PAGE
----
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RTI Training Series 2008 LEA Forum: Session 3 Monitoring Student Progress & Fidelity of Implementation May 8 th -9 th. Craig A. Albers, Ph.D. Assistant Professor University of Wisconsin – Madison caalbers@wisc.edu. Speaker: Craig A. Albers, Ph.D.

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Craig A. Albers, Ph.D. Assistant Professor University of Wisconsin – Madison caalbers@wisc


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    1. RTI Training Series 2008 LEA Forum: Session 3 Monitoring Student Progress &Fidelity of ImplementationMay 8th-9th Craig A. Albers, Ph.D. Assistant Professor University of Wisconsin – Madison caalbers@wisc.edu

    2. Speaker: Craig A. Albers, Ph.D. Dr. Albers, Assistant Professor at the University of Wisconsin in Madison, will provide the national perspective for Session 3 of this training series. He has conducted research in the areas of universal screening and progress monitoring, prevention and early intervention for students experiencing academic and/or behavioral difficulties, language proficiency and academic interventions for ELLs, and functional behavior assessment. He earned his doctorate in educational psychology with a specialization in school psychology at Arizona State University. Dr. Albers provides consultation and mentoring services to numerous schools, districts and state educational agencies regarding the implementation of RTI models. Dr. Albers has been identified as an Early Career Scholar by the Society for the Study of School Psychology, and recently guest-edited a Journal of School Psychology special issue relating to universal screening and progress monitoring within RTI models and the connection to improved educational and mental health outcomes. 2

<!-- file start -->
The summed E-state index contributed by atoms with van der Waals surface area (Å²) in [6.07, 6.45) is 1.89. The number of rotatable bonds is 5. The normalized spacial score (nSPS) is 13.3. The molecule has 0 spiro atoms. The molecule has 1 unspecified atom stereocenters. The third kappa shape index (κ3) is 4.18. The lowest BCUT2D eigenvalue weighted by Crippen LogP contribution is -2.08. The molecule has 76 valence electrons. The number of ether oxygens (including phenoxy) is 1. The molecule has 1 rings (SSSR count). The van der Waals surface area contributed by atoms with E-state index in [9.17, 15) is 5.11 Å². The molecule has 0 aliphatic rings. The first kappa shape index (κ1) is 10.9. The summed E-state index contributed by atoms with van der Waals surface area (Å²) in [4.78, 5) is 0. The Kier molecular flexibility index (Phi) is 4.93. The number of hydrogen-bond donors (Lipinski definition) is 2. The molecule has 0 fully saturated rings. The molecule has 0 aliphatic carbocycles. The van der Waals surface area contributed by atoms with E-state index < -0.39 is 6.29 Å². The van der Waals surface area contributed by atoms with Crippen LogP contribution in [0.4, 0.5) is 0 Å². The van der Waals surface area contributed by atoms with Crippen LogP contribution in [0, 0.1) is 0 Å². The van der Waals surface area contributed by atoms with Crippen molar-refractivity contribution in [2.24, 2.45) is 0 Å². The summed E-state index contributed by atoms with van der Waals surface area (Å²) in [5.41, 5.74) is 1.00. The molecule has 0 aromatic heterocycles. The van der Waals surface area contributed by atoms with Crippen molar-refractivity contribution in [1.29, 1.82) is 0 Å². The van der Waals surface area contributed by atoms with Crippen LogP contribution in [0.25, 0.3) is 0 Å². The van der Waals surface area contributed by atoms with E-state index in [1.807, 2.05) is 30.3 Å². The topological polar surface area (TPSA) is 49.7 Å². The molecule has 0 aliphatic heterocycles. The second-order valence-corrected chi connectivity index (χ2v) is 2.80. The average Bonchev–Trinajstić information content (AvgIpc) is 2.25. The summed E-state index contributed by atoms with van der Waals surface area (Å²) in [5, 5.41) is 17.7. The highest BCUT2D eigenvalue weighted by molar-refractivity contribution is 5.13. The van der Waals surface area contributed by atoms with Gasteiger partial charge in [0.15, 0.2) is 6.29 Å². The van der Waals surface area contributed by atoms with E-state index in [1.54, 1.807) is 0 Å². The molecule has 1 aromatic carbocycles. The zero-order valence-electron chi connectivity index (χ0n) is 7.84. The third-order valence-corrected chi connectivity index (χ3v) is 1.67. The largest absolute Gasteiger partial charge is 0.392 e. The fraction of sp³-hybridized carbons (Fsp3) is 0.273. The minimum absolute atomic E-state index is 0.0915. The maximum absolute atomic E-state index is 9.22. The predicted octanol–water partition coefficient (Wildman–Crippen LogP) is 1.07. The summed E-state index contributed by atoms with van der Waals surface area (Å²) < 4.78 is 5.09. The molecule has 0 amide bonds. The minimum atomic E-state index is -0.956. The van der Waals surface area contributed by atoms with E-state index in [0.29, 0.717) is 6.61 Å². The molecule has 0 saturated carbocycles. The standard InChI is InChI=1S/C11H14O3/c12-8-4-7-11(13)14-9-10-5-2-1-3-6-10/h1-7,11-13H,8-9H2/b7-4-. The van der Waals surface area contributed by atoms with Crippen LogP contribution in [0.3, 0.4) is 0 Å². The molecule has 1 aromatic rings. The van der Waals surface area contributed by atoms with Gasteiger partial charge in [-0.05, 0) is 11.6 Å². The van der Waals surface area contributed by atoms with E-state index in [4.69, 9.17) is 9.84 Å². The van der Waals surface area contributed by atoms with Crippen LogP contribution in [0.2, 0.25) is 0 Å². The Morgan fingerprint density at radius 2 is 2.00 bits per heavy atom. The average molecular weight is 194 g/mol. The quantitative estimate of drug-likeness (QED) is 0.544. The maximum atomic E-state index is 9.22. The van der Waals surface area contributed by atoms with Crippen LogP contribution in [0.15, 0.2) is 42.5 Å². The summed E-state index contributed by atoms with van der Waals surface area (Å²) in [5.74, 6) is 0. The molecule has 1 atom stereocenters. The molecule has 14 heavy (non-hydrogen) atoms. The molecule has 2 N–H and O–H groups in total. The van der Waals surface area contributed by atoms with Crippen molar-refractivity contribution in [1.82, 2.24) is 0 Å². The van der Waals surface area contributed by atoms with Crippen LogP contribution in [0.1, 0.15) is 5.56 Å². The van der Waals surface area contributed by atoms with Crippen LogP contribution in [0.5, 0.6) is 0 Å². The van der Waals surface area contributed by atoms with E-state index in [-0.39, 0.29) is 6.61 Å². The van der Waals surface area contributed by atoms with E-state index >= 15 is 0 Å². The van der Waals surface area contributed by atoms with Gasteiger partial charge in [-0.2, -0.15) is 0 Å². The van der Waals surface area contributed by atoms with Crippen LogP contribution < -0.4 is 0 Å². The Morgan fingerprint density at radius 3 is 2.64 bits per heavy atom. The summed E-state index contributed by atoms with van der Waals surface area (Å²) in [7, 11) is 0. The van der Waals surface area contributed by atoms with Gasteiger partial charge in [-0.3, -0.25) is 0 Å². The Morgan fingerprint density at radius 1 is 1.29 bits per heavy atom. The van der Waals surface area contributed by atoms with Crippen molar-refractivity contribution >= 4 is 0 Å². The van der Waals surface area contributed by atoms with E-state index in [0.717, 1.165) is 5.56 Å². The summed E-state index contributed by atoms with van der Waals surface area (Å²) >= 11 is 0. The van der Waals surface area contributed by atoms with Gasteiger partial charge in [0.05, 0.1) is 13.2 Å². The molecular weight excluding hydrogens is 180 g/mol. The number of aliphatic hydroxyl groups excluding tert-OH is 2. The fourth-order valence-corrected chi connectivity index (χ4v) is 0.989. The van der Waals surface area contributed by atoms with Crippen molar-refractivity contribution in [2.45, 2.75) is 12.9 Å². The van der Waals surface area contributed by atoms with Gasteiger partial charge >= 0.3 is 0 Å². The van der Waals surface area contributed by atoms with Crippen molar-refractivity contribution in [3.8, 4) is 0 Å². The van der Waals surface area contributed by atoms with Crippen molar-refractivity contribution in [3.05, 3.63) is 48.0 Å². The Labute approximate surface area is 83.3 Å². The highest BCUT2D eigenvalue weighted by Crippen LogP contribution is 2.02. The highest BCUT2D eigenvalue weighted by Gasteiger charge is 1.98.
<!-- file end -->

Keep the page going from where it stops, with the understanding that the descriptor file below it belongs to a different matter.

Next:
3. Session 3 Goals • Identify key components for universal screening and progress monitoring tools. • Examine academic and social-emotional functioning instruments and procedures that can be utilized as universal screening measures. • Develop specific criteria for decision-making to determine which students are in need of additional options. • Utilize frequent progress monitoring to determine effectiveness of interventions and fidelity of implementation. 3

    4. RTI Conceptual Models • RTI models for special education eligibility • RTI models for school-wide reform and improved outcomes for all student 4

    5. Response-to-Intervention • RTI is the practice of • providing evidence-based (scientific supported) instruction/intervention matched to student needs • using rate and level of performance as assessed over time to make important psychoeducational decisions 5